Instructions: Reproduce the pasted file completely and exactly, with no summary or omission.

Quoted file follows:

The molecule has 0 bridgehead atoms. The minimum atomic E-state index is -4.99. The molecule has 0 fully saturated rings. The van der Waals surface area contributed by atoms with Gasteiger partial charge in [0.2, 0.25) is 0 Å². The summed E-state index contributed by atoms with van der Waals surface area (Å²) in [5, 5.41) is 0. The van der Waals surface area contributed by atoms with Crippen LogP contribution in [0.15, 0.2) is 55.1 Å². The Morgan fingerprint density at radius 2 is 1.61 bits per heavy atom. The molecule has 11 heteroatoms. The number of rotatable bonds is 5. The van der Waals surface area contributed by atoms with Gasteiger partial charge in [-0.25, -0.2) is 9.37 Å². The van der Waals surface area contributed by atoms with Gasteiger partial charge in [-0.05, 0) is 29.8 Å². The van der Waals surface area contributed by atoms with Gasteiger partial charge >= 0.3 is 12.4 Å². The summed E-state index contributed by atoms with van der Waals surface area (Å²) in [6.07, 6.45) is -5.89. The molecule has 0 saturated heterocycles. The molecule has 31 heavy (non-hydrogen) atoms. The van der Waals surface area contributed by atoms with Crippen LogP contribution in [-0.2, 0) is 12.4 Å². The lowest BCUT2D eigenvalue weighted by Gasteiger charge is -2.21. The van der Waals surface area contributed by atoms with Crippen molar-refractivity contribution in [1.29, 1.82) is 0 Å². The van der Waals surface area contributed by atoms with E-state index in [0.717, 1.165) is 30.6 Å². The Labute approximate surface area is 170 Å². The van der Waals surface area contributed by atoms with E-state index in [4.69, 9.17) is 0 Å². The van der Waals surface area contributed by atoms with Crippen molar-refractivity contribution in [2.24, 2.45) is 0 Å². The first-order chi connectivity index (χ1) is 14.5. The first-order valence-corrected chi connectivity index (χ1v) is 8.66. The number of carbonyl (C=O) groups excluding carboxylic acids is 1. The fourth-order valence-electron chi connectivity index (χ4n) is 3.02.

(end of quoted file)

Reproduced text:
The molecule has 0 bridgehead atoms. The minimum atomic E-state index is -4.99. The molecule has 0 fully saturated rings. The van der Waals surface area contributed by atoms with Gasteiger partial charge in [0.2, 0.25) is 0 Å². The summed E-state index contributed by atoms with van der Waals surface area (Å²) in [5, 5.41) is 0. The van der Waals surface area contributed by atoms with Crippen LogP contribution in [0.15, 0.2) is 55.1 Å². The Morgan fingerprint density at radius 2 is 1.61 bits per heavy atom. The molecule has 11 heteroatoms. The number of rotatable bonds is 5. The van der Waals surface area contributed by atoms with Gasteiger partial charge in [-0.25, -0.2) is 9.37 Å². The van der Waals surface area contributed by atoms with Gasteiger partial charge in [-0.05, 0) is 29.8 Å². The van der Waals surface area contributed by atoms with Gasteiger partial charge >= 0.3 is 12.4 Å². The summed E-state index contributed by atoms with van der Waals surface area (Å²) in [6.07, 6.45) is -5.89. The molecule has 0 saturated heterocycles. The molecule has 31 heavy (non-hydrogen) atoms. The van der Waals surface area contributed by atoms with Crippen LogP contribution in [-0.2, 0) is 12.4 Å². The lowest BCUT2D eigenvalue weighted by Gasteiger charge is -2.21. The van der Waals surface area contributed by atoms with Crippen molar-refractivity contribution in [1.29, 1.82) is 0 Å². The van der Waals surface area contributed by atoms with E-state index in [0.717, 1.165) is 30.6 Å². The Labute approximate surface area is 170 Å². The van der Waals surface area contributed by atoms with E-state index in [4.69, 9.17) is 0 Å². The van der Waals surface area contributed by atoms with Crippen molar-refractivity contribution in [2.24, 2.45) is 0 Å². The first-order chi connectivity index (χ1) is 14.5. The first-order valence-corrected chi connectivity index (χ1v) is 8.66. The number of carbonyl (C=O) groups excluding carboxylic acids is 1. The fourth-order valence-electron chi connectivity index (χ4n) is 3.02.